For 27-year-old Olympian Gurpreet Sohi, “pressure is a privilege.”

The Delta native is a water polo athlete who represented Team Canada at the Tokyo Olympics this August, showing that there are no limitations to what young athletes from this community can do when given the opportunity and support to chase their dreams.

Sohi sat down with 5X Press to talk about competing at a high level, how her upbringing contributed to her drive and determination, and how the support of the community has impacted her.

Her love of the sport of water polo started at a young age, after her mother made a rule that her and her brother had to be in at least one sport or activity no matter what. 

She said at first, she just wanted to follow in her brother’s footsteps.

“She didn’t care if it was bowling or figure skating or speed walking or whatever she just had a rule that we had to be in an activity at all times,” she said.

Her brother, who is five years older than her, got into swimming and waterpolo, and Sohi and her family fell in love with the tight knit community in the sport.

But she says her start wasn’t exactly easy.

“When I started water polo I was really bad. They had a rule that you could come to practice if you could swim a full lap of the pool and I couldn’t even swim a full lap of the pool, but I still wanted to jump in and try,” she said.

“I spent the first two years of my sport basically drowning. It was bad. I had to be saved a few times.”

But even as a young water polo player, Sohi said she loved the challenge, and being able to push herself to work harder and get better over time.

“I also like the aspect of constantly being underestimated, and this is where looking different from everyone else may have played into it. I was really small for my age growing up so I was this little tiny Indian girl, [and] back in the day it was co-ed because we didn’t have enough players, so I was 12 and I was playing against 16-year-old Eastern European men,” she said. 

“And they would look at me and they would laugh and everyone would want to guard me because I was the easy one to guard, and I would just go all out.”

Despite being the only “tiny Indian girl,” Sohi, who attended Stanford University to play water polo, said she didn’t realize the lack of representation in the sport of water polo until she got older.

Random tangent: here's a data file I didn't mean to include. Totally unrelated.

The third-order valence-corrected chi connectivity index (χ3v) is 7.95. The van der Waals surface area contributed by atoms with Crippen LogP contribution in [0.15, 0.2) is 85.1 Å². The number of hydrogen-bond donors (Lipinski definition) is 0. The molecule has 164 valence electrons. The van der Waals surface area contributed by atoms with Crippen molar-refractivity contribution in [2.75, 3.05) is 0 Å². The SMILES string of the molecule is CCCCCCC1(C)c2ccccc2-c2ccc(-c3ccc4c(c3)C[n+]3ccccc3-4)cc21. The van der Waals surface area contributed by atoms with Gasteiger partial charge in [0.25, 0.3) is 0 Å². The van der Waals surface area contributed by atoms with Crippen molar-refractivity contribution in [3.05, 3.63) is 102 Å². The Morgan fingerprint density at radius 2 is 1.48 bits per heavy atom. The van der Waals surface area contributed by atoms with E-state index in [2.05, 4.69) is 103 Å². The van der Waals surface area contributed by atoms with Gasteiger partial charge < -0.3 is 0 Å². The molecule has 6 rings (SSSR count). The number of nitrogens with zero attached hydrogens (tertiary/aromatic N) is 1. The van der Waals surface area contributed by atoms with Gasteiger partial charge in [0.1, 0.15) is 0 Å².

“I started playing with the youth national team when I was 14-years-old and I got selected to a roster, but even before that I think I didn’t necessarily see my identity as even being the token brown kid of the group,” she said.

But more recently, especially ahead of this year’s games, she noticed how pronounced the differences really were.

“Even just recently with the Black Lives Matter movement I was involved in pushing our sport to release a statement and to have action after that, and I realized in that moment and since then. I’ve looked around at the national team and coaching staff and felt very different from them,” she said. 

“I felt kind of isolated in the fact that we lack diversity. I think now I really feel it, [but] growing up, [I] didn’t see my ethnicity as something that made me different and would hold me back.”

She said in the face of all of this, having her family and community’s support made the world of a difference, especially for her at the Olympics.

“I felt so much support specifically from the Delta-Surrey area, from my old swim clubs, from my old water polo club even though there was no one that could be there in the stands with us, my phone was blowing up and it was so cool to see so much support,” she said.

“It was really cool to be at the games and notice that so many people were paying attention to what we were doing. For the first time in my career I felt that support so it’s really cool.”